David Johnson, Arizona Cardinals: Unlike Le’Veon Bell and the Steelers, this process features no immediate deadline. But Johnson’s contract expires after this season, with no fifth-year option available to the franchise. Johnson and the Cards are engaging in extension discussions, and Steve Keim said this week — as his All-Pro back skipped minicamp — the team looks forward to signing Johnson long-term.
This has not proven to be an acrimonious situation, but Johnson is on a slightly different timetable than Bell. Despite being a fourth-year player compared to Pittsburgh’s All-Pro entering his sixth season, Johnson is a few months older than Bell and will turn 27 in December. However, it may be in his best interests to wait and see what happens with Bell by the July 16 franchise tag extension deadline.
Julio Jones, Atlanta Falcons: The NFL’s seen its wide receiver salary landscape shift since Jones signed his extension in August 2015. That contract made Jones the NFL’s highest-paid wideout, but seven receivers have since surpassed him. This includes Sammy Watkins and slot target Jarvis Landry, who respectively signed 2018 deals for $16MM and $15.1MM annually. Atlanta’s top weapon wants a revised contract and skipped OTAs and minicamp, and the Falcons are discussing such an amendment.
Jones has three seasons and minimal guarantees remaining on his deal, which averages $14.25MM per year. The team’s response a Jones camp proposal did not meet with the group’s approval, but the sides continue to negotiate. The 29-year-old pass-catcher said recently he has no intentions of forcing his way out of Atlanta.
Taylor Lewan, Tennessee Titans: The left tackle is part of the 2014 first-round contingent entering fifth-year option seasons, and he joined some of the group’s higher-profile players in skipping mandatory June workouts. Jon Robinson said upon being informed of Lewan’s impending minicamp absence that the parties are participating in ongoing re-up dialogue, but as recently as late May, no reports indicated this was the case.
A two-time Pro Bowler, Lewan is entering his age-27 season and is now shooting for Nate Solder‘s $15.5MM-AAV standard. That’s $2MM-plus more than any other left tackle makes, and the Giants authorized that contract amid free agency circumstances. This will complicate matters for Lewan and other extension-seeking tackles. Lewan’s option season is set to be worth $9.341MM.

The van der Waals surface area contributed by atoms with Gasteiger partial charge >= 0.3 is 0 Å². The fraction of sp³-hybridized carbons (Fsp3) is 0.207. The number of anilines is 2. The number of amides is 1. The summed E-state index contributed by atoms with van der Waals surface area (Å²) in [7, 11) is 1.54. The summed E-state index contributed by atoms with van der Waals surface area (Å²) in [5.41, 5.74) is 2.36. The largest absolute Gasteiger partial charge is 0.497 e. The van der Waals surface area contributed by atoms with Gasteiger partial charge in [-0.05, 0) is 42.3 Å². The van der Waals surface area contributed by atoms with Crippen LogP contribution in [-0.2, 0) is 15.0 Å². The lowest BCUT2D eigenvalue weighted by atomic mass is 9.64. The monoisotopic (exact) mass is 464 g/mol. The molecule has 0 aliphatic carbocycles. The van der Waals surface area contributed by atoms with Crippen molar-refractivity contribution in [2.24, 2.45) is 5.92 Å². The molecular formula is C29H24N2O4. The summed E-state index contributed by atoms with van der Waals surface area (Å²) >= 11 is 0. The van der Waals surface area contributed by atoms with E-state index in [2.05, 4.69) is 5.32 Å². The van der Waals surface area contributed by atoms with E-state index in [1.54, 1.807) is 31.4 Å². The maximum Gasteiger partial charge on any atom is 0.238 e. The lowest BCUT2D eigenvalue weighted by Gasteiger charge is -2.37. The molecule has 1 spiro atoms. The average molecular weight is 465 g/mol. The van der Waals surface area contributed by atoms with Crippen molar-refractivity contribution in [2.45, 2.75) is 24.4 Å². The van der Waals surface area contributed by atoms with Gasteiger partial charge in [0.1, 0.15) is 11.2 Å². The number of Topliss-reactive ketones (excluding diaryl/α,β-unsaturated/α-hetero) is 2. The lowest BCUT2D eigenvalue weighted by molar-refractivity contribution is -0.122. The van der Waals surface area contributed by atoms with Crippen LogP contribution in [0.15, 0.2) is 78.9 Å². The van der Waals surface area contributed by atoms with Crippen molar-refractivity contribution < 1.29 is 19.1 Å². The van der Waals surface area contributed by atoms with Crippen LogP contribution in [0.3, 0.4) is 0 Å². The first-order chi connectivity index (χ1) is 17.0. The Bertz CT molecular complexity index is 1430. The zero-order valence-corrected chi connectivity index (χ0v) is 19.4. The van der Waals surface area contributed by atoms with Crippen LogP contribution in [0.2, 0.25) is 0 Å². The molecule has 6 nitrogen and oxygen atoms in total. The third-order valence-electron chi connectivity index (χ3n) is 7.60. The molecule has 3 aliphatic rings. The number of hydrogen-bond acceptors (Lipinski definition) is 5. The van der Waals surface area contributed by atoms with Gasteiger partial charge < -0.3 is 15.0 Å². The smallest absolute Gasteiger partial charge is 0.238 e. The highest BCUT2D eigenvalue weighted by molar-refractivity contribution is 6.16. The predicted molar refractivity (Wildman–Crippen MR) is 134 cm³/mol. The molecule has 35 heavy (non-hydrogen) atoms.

Khalil Mack, Oakland Raiders: After not joining Donald in a 2017 holdout, despite being in essentially the same situation, Mack is doing so this year. He has not reported to the Raiders this offseason. The 2016 defensive player of the year saw 2014 draftee teammates Derek Carr and Gabe Jackson sign lucrative extensions, only to see the Raiders put his on hold — mirroring other teams’ processes with ’14 first-rounders — because of the franchise-friendly fifth-year option. Reggie McKenzie‘s maintained the franchise intends to extend Mack in 2018 and said other players’ situations aren’t factoring into these discussions. Though, it’d be hard to believe Donald’s process isn’t impacting Mack’s at all.
The Raiders and Mack weren’t close on terms in April, but both Carr and Jackson signed their extensions in June of last year, perhaps pointing to a near-future resolution. Unlike the Rams, however, the Raiders have a top-tier quarterback salary on their books. That could cause issues elsewhere on the roster. Although, the cap’s perpetual rise negates some of those potential problems.
Earl Thomas, Seattle Seahawks: Perhaps the most interesting of these situations, the Seahawks have dangled Thomas in trades but expect him to report for training camp. Like Jones, Thomas saw several at his position usurp him in the salary hierarchy since signing an extension. Thomas signed a $10MM-AAV contract to make him the highest-paid safety in 2014. Again in a contract year, he’s threatened a holdout for months and is following through. The Cowboys and Seahawks discussed a draft-weekend deal for the three-time All-Pro. While Dallas balked about sending a second-round pick for the 29-year-old defender, the teams may well revisit these talks.
Either way, Thomas is going to want Eric Berry money ($13MM AAV) on his third contract. With Richard Sherman in San Francisco and Kam Chancellor‘s career in doubt, Thomas is the last remaining member of the Legion of Boom. It’s just uncertain if he’ll finish out his second contract in Seattle or be shipped elsewhere and end that dominant era.
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Seahawks linebacker K.J. Wright is entering the final year of his contract and is quietly hoping for an extension.
“I want to be here, of course,’’ Wright said (via Bob Condotta of The Seattle Times). “The Seahawks know that. Whatever they want to do, they’ll do. It’s my job to be the best that I could be, to make sure that K.J. and this defense is good. They know what it is and let’s get something done.”